Issue:  Vol. 48 / No. 8 / 22 February 2018

The Edge – more than just fundraising

Guest Opinion

Edge basket contest judges Doug, aka "Fluffy," left, Brett Andrews, and contest co-founder Gary Rahlf, aka "Queen the Old Bag." Photo: Gary Virginia
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I was saddened to read in last week's Bay Area Reporter that the Castro community may be losing the Edge bar as a venue for community fundraisers ["Edge bar ends 15 years of hosting benefits," January 19]. I was in San Francisco in the beginning, and thanks to the late Eric Weinmann, the bar's manager at the time, and to his boss whose name I don't recall, I and many others "used" the Edge to raise much needed funds for small and struggling organizations.

The first Mr. Edge Leather contest was created by longtime Castro community activist, Josh Bottfeld, and was co-produced by Frank Lester and myself as a joint benefit for the little known (at that time) UCSF AIDS Health Project and the Deaf AIDS Project. Besides having been the first of many leather contests for the Edge, it marked the first time that the queer deaf community was involved in community fundraising with deaf involvement at all stages of the event – from the co-producer to deaf contestants and even to deaf staff at the Edge (the late Patrick Satzer)! Moreover, Bottfeld recruited the wonderfully talented gay comedian Danny Williams to host that first event, and thus began the long association of Williams with many events at the Edge – all raising thousands of dollars for the community while providing space for very diverse groups of people to come together to help one another's causes.

The first basket contest, originally started around Easter time, was created by Weinmann – a wonderfully talented man who never, ever said no to the community. The basket contest was a fundraiser for the AIDS Emergency Fund and its tremendous success gave birth to Weinmann and Williams's other crazy idea: monthly Full Moon parties ("the only contest around," as Williams and Weinmann loved to remind us during the bare-ass contests, "where any asshole can win"). I regret that I forget the name of the other man who created the basket contest with Weinmann and who designed the basket posters (originally intended to be a new annual calendar).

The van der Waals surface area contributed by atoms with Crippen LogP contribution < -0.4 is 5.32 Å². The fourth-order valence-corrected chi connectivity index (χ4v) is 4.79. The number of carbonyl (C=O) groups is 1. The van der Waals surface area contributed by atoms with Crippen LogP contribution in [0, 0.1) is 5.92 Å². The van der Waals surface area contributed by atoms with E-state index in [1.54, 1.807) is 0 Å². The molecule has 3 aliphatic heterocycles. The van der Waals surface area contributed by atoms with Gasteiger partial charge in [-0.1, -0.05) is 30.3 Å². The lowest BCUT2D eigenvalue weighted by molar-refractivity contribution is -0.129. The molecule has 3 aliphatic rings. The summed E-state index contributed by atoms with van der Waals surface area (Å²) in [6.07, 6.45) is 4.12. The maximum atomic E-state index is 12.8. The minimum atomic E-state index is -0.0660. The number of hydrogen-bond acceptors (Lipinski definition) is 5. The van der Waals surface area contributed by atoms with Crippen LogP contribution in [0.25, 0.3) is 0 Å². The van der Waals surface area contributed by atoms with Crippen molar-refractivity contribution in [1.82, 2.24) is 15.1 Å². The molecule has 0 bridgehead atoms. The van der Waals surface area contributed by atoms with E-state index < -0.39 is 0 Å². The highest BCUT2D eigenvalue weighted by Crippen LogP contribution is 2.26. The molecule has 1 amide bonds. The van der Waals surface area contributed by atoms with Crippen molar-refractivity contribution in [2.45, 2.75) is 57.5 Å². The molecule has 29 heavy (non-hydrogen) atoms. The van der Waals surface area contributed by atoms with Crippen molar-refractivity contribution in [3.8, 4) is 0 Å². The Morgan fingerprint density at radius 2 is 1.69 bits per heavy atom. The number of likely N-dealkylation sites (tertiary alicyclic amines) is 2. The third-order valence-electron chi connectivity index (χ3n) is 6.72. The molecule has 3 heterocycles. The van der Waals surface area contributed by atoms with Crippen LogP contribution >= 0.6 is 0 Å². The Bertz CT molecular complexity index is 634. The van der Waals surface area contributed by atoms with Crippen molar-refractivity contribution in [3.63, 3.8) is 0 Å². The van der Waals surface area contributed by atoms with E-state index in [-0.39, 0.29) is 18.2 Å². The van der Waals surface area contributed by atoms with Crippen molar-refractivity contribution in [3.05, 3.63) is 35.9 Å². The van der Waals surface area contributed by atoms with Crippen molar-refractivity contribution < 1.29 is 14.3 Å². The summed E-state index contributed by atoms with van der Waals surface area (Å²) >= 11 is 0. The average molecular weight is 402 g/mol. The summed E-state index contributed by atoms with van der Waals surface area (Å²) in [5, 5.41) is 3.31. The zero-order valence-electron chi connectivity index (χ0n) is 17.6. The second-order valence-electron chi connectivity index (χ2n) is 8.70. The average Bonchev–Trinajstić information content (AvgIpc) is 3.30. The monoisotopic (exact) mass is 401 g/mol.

So something that started as a simple fundraiser – and probably made a little extra money for the bar, too – gave to the Castro a new and unique space for "community." Deaf and hearing, young and old, leather and clone, local and tourist, transgender and questioning – all helped and supported because the Edge bar said, "Yes!" when the community asked, "Can you help us?"

I ask all San Francisco residents to join with me in urging Entertainment Commission Vice Chair Audrey Joseph (herself a valiant sponsor of many fundraisers), Supervisor Bevan Dufty, and the current management of the Edge bar, to please come to some agreements that will help save such a valuable community space for fundraisers, now and into the future.

Paul Causey is an HIV program consultant currently based in Bangkok, Thailand.  During his 18 years as a San Francisco resident and community activist, he served on the boards of the AIDS Emergency Fund, Deaf Communities Together, and the Rainbow Deaf Society; helped to create and hosted the long-running SF cable TV program, AIDS Update; and was executive director of the Tenderloin AIDS Resource Center. He can be reached at:

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